The ratings illusion

Feroze Varun Gandhi

Feroze Varun Gandhi  

The idea of rating an individual, an entity and even a nation has been there for aeons. The historian Herodotus, along with the scholar Callimachus of Cyrene, made lists of the original Seven Wonders, describing them and their worth in soaring rhetoric. Modern day credit rating agencies, however, have a far more recent origin — ironically, they were first established after the financial crisis of 1837 in the U.S. Such agencies (with the first established by L. Tappan in 1841 in New York) were then needed to rate the ability of a merchant to pay his debts, consolidating such data in ledgers. Soon enough, such ratings were being applied to equity stocks.

Demand also rose for independent market information, offering trustworthy analysis of credit-worthiness, with Moody’s ratings’ publication increasingly focusing on industrial firms and utilities, offering letter based ratings. By the 1920s, the big three of the ratings world (including Fitch, Standard & Poor’s) had been incorporated. The passage of the Glass-Steagall Act in 1933 helped formulate the separation of the securities business from banking, with American banks authorised to only hold investment grade bonds, as determined by such ratings. Soon enough, by the 1960s, such ratings had spread over to commercial paper and bank deposits, along with expansion into rating the global bond market (including sovereign bonds), albeit with a business model change — such agencies were starting to charge both the investors and the entity covered.

Yet, despite their vital role in the global financial world, rating agencies fail to inspire confidence, with allegations of improper and inaccurate ratings occurring frequently. Prior to the subprime mortgage crisis in U.S., Moody’s had issued an AAA rating to 45,000 mortgage-related securities between 2000 to 2007, which after the crisis had slumped to just six AAA ratings for mortgage-backed securities in 2010. The U.S. Department of Justice launched an investigation in 1996 into a potential improper pressuring of issuers by Moody’s. Such agencies have been subject to a range of lawsuits, especially after Enron’s collapse and during the recent subprime mortgage crisis in the U.S. The National Commission on the Causes of Financial and Economic Crisis in the United States (2011) held the failure of rating agencies to be essential cogs in the wheels of financial destruction. Moody’s has been fined across various geographies for non-adherence to standard rating protocols. For instance, Moody’s has raked up fines of $864 million for its role in 2008 crisis, while incorrect rating practices has led to fines of €1.2m in Europe. Standard & Poor’s (S&P) paid $1.4 billion for rubber stamping dicey mortgage bonds.

Case for regulation

Even in India, rating agencies have had a mixed record. Cases such as Amtek Auto and Ricoh India led the Securities and Exchange Board of India (SEBI) to investigate rating agencies and tighten rules and disclosure norms.

More importantly, such rating agencies can have a global impact, affecting the fiscal fortunes of nations, due to flight of capital, as witnessed during the East Asian crisis of the 1990s. Recent downgrades of U.S. and European sovereign debt have been criticised, with the relegation of Greece, Portugal and Ireland to “junk” status, leading to a sovereign-debt crisis, along with ensuing unemployment and eurozone instability. Such credit rating agencies have been criticised for failing to predict the 1997 Asian financial crisis and then downgrading such countries several notches during the event. The lack of recognition of India’s economic achievements and its non-correlation with its sovereign rating is an issue that rankles with most Indian economists. Such arbitrary behaviour has led to moves by Russia and China to set up their own ratings agency — S&P cut its rating on Russia to one notch above junk, in 2014, a few months after the annexation of Crimea, a change dismissed by Russia as politically motivated.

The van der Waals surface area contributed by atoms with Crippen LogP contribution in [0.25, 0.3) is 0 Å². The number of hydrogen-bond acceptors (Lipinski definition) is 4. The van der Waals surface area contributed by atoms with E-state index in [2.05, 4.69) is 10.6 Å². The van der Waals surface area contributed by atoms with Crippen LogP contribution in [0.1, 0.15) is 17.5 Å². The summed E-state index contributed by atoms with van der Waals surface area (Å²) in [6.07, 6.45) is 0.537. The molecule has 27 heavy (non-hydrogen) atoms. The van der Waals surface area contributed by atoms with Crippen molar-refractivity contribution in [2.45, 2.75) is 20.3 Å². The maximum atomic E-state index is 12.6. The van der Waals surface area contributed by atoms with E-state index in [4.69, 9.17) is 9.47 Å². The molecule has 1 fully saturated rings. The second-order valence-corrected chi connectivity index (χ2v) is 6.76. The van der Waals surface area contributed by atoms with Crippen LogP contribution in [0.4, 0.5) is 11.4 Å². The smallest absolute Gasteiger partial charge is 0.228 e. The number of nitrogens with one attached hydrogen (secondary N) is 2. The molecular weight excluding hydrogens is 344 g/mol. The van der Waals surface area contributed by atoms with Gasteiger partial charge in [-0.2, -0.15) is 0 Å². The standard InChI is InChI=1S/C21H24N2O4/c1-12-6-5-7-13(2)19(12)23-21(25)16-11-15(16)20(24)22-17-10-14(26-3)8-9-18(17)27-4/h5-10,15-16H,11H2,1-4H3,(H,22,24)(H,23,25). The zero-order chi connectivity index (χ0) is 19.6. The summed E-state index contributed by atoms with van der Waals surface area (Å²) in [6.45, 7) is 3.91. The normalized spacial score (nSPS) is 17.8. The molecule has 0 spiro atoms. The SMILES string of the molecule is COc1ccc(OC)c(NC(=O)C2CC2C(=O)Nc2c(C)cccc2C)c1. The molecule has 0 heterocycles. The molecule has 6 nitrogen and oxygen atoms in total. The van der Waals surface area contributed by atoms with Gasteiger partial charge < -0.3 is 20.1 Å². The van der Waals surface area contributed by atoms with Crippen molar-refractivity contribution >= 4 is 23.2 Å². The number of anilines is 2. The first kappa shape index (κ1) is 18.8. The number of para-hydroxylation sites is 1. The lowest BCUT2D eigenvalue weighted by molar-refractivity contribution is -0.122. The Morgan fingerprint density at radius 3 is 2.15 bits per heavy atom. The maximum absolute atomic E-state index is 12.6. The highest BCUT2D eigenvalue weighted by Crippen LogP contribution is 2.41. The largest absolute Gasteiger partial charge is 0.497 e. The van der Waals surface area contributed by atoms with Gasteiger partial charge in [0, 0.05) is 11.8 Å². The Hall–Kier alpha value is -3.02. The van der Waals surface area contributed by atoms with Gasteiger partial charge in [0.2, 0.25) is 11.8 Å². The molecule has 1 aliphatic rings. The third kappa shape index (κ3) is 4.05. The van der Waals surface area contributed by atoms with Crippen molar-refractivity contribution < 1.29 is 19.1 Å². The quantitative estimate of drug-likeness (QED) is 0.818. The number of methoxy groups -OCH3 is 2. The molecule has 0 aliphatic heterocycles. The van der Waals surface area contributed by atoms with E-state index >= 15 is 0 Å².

Nations perhaps give too much importance to the achievement on such ratings, despite their structural flaws. Consider the conflict in interest — such rating agencies generate a significant portion of revenues through non-rating activities, and despite maintaining an iron curtain between their rating and non-rating businesses, common management and search for profits lets conflict of interest creep in. Numerous studies have showcased that rating agencies seek to provide issuers, whether entities or nations, with non-rating services, along with potentially influencing a higher rating (for instance, “Non-rating revenue and conflicts of interest”, by R.P Baghai and B. Becker).

Development matters

In our development journey, we must utilise such rating agencies, preferably indigenous, to help clean house in our corporate sector. To safeguard investors, SEBI can explore reforms so that credit rating agencies do not provide non-rating advisory services to their clients, even at the cost of reduced profits. A fixed operating fee model may also be explored, thereby eliminating incentives to be the “lowest-bidder” with compromised quality. Outstanding ratings and sudden downgrades need to be subjected to greater supervision. Akin to auditors, corporates should be pushed to change rating agencies on a regular basis. The “issuer-pays” model needs to change to an “investor-pays” model, with fees being standardised by the market regulator. However, at the governmental level, our fiscal decisions should be marked by a push towards developing an economy with full employment and innovation, instead of seeking to chase down ratings quarter by quarter.

Feroze Varun Gandhi is a Member of Parliament representing the Sultanpur constituency for the BJP

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